The external signals that control cellular behavior are chanelled through cell surface receptors, that in turn regulate cytoplasmic signaling pathways. Work over the last ten years has indicated that the activation of these intra- cellular signaling pathways depends on a series of protein-protein and protein-phospholipid interactions mediated by modular polypeptide domains. Through their association with specific peptide motifs, these protein modules define a recognition code through which many aspects of cellular function are controlled. The articles in this book describe the varied features of these domains, and outline the structural, biochemical and genetic evidence that demonstrates their importance in co-ordinating cellular responses to external cues.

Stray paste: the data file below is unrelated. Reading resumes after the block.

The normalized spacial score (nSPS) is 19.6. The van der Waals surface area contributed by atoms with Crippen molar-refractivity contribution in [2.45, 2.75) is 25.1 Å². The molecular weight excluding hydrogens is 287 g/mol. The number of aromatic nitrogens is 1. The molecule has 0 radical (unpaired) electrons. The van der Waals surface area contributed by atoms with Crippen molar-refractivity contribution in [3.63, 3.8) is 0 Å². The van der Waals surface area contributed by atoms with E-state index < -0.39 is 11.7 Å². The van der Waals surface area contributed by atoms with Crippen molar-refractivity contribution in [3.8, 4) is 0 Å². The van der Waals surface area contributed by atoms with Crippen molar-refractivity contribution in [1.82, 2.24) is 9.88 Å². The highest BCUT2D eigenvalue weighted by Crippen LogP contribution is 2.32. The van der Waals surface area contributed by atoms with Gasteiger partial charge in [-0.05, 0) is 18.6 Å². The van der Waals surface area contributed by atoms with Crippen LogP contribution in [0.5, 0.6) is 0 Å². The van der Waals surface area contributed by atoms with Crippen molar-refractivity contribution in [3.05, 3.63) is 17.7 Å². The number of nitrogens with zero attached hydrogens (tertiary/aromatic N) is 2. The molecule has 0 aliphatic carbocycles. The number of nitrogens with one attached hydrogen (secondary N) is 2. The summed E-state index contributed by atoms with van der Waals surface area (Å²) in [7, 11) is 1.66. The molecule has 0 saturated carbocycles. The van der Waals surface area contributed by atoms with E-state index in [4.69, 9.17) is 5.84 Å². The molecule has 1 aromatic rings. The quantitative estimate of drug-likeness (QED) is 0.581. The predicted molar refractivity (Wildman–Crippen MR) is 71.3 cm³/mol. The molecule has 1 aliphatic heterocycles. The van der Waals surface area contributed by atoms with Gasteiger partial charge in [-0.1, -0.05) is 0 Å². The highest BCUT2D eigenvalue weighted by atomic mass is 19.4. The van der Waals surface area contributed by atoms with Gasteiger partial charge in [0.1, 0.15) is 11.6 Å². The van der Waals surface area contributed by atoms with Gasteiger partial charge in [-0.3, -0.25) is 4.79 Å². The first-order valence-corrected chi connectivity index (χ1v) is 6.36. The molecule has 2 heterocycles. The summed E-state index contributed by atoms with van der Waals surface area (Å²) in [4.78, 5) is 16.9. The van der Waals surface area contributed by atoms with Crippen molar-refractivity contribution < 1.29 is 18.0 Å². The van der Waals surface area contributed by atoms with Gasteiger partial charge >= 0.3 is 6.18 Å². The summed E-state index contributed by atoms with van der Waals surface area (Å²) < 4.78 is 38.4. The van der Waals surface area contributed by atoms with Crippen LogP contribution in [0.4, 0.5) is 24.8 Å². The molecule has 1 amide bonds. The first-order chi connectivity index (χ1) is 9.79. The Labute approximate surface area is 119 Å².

Table of ContentsList of Contents.- Functions of SH2 and SH3 Domains.- Function of PTB Domains.- Pleckstrin Homology Domains.- Structure and Function of LIM Domains.- WW (WWP) Domains: From Structure to Function.- Modular Domains of Focal Adhesion-Associated Proteins.- Physiological Function of Receptor-SH2 Interactions.- The IRS-Signaling System: A Network of Docking Proteins That Mediate Insulin and Cytokine Action.- PDZ Domains and the Formation of Protein Networks at the Plasma Membrane.- Mechanism and Function of Signaling by the TGFß Superfamily.- Notch Receptors, Partners and Regulators: From Conserved Domains to Powerful Functions.- Signaling Through Grb2/Ash-Control of the Ras Pathway and Cytoskeleton.- Genetic Analysis of Sevenless Tyrosine Kinase Signaling in Drosophila.